This insecticide was previously evaluated (as Toxaphene) in 1968
    (FAO/WHO, 1969b) at which time no recommendations were made because of
    the many unresolved questions related to this compound.

         New toxicological data relating to reproduction have become
    available. These data and all the previous data were considered by the
    meeting although only new data summarized in the following monograph


         Camphechlor is a complex mixture of chloro bicyclic terpenes
    resulting from the chlorination of camphene.

         Absorption and gas-liquid chromatography separate camphechlor
    into at least 175 C10-polychloro compounds including C16, C17, C18,
    C19 and C110 derivatives (Casida, 1973). One toxic component has been
    isolated and its structure determined to be 2,5-endo, 2,6-exo,
    8,9,10-heptachlorobornane. More than 100 octochloro structures are
    possible, hence, control of camphene feedstock quality, chlorine
    content and process variables is important in achieving a material of
    uniform composition. Examination of infrared spectra, electron capture
    gas chromatograms and bioassays shows that camphechlor produced by
    Hercules Incorporated over a 25-year period has been a reproducible
    product with uniform biological, chemical, and physical properties.
    For example, bioassay of 10 samples of camphechlor produced during the
    period 1949-1970 had an average LD50 to female houseflies of
    19.34 mg/g with a range of 18.9-19.9 mg/g (Buntin, 1970).

         Infrared spectra and electron capture gas chromatograms obtained
    from these samples also demonstrate the uniformity of camphechlor. The
    information which follows has been obtained from investigations
    conducted on commercial camphechlor of uniform composition meeting
    official FAO specifications 23/1/S/5.


    Biochemical aspects

         Following a single oral dose of camphechlor to rats (20 mg/kg)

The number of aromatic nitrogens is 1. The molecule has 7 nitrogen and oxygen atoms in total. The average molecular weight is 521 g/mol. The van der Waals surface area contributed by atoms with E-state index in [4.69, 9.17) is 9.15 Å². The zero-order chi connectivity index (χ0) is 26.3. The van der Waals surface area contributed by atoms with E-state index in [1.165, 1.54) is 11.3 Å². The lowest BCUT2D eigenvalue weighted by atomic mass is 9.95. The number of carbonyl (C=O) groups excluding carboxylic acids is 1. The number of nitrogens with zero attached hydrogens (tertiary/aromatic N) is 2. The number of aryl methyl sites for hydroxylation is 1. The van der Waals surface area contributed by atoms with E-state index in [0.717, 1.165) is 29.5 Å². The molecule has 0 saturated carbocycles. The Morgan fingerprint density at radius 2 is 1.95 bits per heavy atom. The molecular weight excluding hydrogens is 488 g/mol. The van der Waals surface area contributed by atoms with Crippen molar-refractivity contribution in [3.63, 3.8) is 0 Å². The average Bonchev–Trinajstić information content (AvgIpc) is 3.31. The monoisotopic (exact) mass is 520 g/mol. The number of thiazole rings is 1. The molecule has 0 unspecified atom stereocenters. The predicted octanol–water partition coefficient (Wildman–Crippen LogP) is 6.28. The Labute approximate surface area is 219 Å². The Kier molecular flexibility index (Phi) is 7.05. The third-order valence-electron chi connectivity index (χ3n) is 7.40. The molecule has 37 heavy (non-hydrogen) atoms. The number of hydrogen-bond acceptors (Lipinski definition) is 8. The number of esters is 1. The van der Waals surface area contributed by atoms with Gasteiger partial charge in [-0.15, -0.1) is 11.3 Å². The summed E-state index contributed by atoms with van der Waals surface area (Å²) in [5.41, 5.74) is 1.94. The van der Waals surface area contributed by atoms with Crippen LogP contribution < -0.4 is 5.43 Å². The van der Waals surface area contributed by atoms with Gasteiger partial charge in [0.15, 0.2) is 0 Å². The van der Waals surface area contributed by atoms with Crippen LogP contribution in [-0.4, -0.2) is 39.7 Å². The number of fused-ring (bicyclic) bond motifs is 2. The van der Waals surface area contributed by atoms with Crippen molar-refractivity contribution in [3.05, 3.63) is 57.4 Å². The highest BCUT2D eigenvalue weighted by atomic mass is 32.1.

recovery of 36Cl was found to be predominantly in the faeces (70%)
    with the urine having 29.1%. Total recovery following single dose was
    in the range of 40-50% in urine and faeces. The major quantity was
    eliminated within 24-48 hours after dosing (Crowder, 1973). At the end
    of nine days following single dose, 3.65% of 36Cl was observed in the
    fatty tissue (Crowder, 1973).


    Special studies on reproduction

    Mouse.  Groups of mice (four males and 14 females per group) were
    fed camphechlor in the diet at levels of 0 and 25 ppm in a
    five-generation, two litters per generation, reproduction study. There
    were no effects noted with camphechlor on any of the reproduction
    parameters measured (Keplinger et al., 1970).

    Rat.  A three-generation, six-litter reproduction study was
    conducted with toxaphene. Groups of weanling rats were fed 25 ppm  and
    100 ppm for 79 days before mating. All animals were continued on their
    respective dietary concentration of toxaphene during the mating,
    gestation, weaning of two generations, or for a period of 36 to 39
    weeks. Weanlings from the second litter were selected as parents lot
    the second generation and continued on their respective diets until
    after weaning of a second litter. A third generation was selected in
    the same manner. Complete gross and histological examination was
    performed on all three parental generations after 36 weeks of
    toxaphene administration. The only pathologic changes found were
    slight alterations in the livers of the 100 ppm group similar to those
    changes seen in long-term studies. Reproductive performance, fertility
    and lactation were normal. The progeny were viable, normal in size and
    anatomical structure. Findings among all test animals, three parental
    generations and six litters of progeny were comparable to control
    animals for all parameters (Kennedy et al., 1973).

    Special studies on teratogenicity

         Camphechlor was injected into the yolk of fertile eggs after
    seven days incubation at doses ranging from 0 to 1.5 mg/egg. No
    effects on hatchability or teratogenic potential were observed (Smith
    et al., 1970).

    Short-term studies

    Rat. Toxaphene did not significantly affect the physical appearance,
    gross pathology, weight gain or liver cell histology of albino rats
    given levels from 2.33 to 189 ppm in their diets for up to 12 weeks.
    There were male-female differences in liver cell diameters, as well as
    in weight gain and residue patterns. Dunnett's comparison test
    indicated that significant levels of toxaphene were present in liver,